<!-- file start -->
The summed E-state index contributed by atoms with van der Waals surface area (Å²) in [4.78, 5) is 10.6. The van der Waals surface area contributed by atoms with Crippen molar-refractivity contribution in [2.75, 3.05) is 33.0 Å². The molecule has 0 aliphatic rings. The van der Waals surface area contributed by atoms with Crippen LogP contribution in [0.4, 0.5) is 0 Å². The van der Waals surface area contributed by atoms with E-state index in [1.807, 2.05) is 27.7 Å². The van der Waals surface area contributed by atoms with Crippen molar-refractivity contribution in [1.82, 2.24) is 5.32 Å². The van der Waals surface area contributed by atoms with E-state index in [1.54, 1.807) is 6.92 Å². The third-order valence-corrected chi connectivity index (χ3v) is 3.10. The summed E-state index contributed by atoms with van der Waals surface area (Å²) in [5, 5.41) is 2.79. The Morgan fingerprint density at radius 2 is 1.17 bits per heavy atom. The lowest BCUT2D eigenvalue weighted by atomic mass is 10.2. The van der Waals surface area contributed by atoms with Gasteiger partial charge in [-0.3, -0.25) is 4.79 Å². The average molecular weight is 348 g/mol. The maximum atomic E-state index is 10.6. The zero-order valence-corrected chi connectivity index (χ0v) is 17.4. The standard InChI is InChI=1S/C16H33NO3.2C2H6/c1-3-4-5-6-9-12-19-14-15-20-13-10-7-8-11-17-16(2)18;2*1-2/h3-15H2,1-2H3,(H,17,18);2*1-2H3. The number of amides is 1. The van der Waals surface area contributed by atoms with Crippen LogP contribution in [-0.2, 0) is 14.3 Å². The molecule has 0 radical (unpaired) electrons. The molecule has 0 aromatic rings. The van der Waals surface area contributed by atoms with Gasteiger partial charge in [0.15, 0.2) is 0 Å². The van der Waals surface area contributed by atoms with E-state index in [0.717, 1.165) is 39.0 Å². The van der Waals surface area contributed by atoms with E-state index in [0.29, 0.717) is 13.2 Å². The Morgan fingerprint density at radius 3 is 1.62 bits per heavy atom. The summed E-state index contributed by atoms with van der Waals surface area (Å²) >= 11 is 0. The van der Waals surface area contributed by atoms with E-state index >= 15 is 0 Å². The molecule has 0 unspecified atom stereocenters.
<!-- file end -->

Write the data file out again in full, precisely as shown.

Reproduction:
The summed E-state index contributed by atoms with van der Waals surface area (Å²) in [4.78, 5) is 10.6. The van der Waals surface area contributed by atoms with Crippen molar-refractivity contribution in [2.75, 3.05) is 33.0 Å². The molecule has 0 aliphatic rings. The van der Waals surface area contributed by atoms with Crippen LogP contribution in [0.4, 0.5) is 0 Å². The van der Waals surface area contributed by atoms with E-state index in [1.807, 2.05) is 27.7 Å². The van der Waals surface area contributed by atoms with Crippen molar-refractivity contribution in [1.82, 2.24) is 5.32 Å². The van der Waals surface area contributed by atoms with E-state index in [1.54, 1.807) is 6.92 Å². The third-order valence-corrected chi connectivity index (χ3v) is 3.10. The summed E-state index contributed by atoms with van der Waals surface area (Å²) in [5, 5.41) is 2.79. The Morgan fingerprint density at radius 2 is 1.17 bits per heavy atom. The lowest BCUT2D eigenvalue weighted by atomic mass is 10.2. The van der Waals surface area contributed by atoms with Gasteiger partial charge in [-0.3, -0.25) is 4.79 Å². The average molecular weight is 348 g/mol. The maximum atomic E-state index is 10.6. The zero-order valence-corrected chi connectivity index (χ0v) is 17.4. The standard InChI is InChI=1S/C16H33NO3.2C2H6/c1-3-4-5-6-9-12-19-14-15-20-13-10-7-8-11-17-16(2)18;2*1-2/h3-15H2,1-2H3,(H,17,18);2*1-2H3. The number of amides is 1. The van der Waals surface area contributed by atoms with Crippen LogP contribution in [-0.2, 0) is 14.3 Å². The molecule has 0 radical (unpaired) electrons. The molecule has 0 aromatic rings. The van der Waals surface area contributed by atoms with Gasteiger partial charge in [0.15, 0.2) is 0 Å². The van der Waals surface area contributed by atoms with E-state index in [0.717, 1.165) is 39.0 Å². The van der Waals surface area contributed by atoms with E-state index in [0.29, 0.717) is 13.2 Å². The Morgan fingerprint density at radius 3 is 1.62 bits per heavy atom. The summed E-state index contributed by atoms with van der Waals surface area (Å²) >= 11 is 0. The van der Waals surface area contributed by atoms with E-state index >= 15 is 0 Å². The molecule has 0 unspecified atom stereocenters.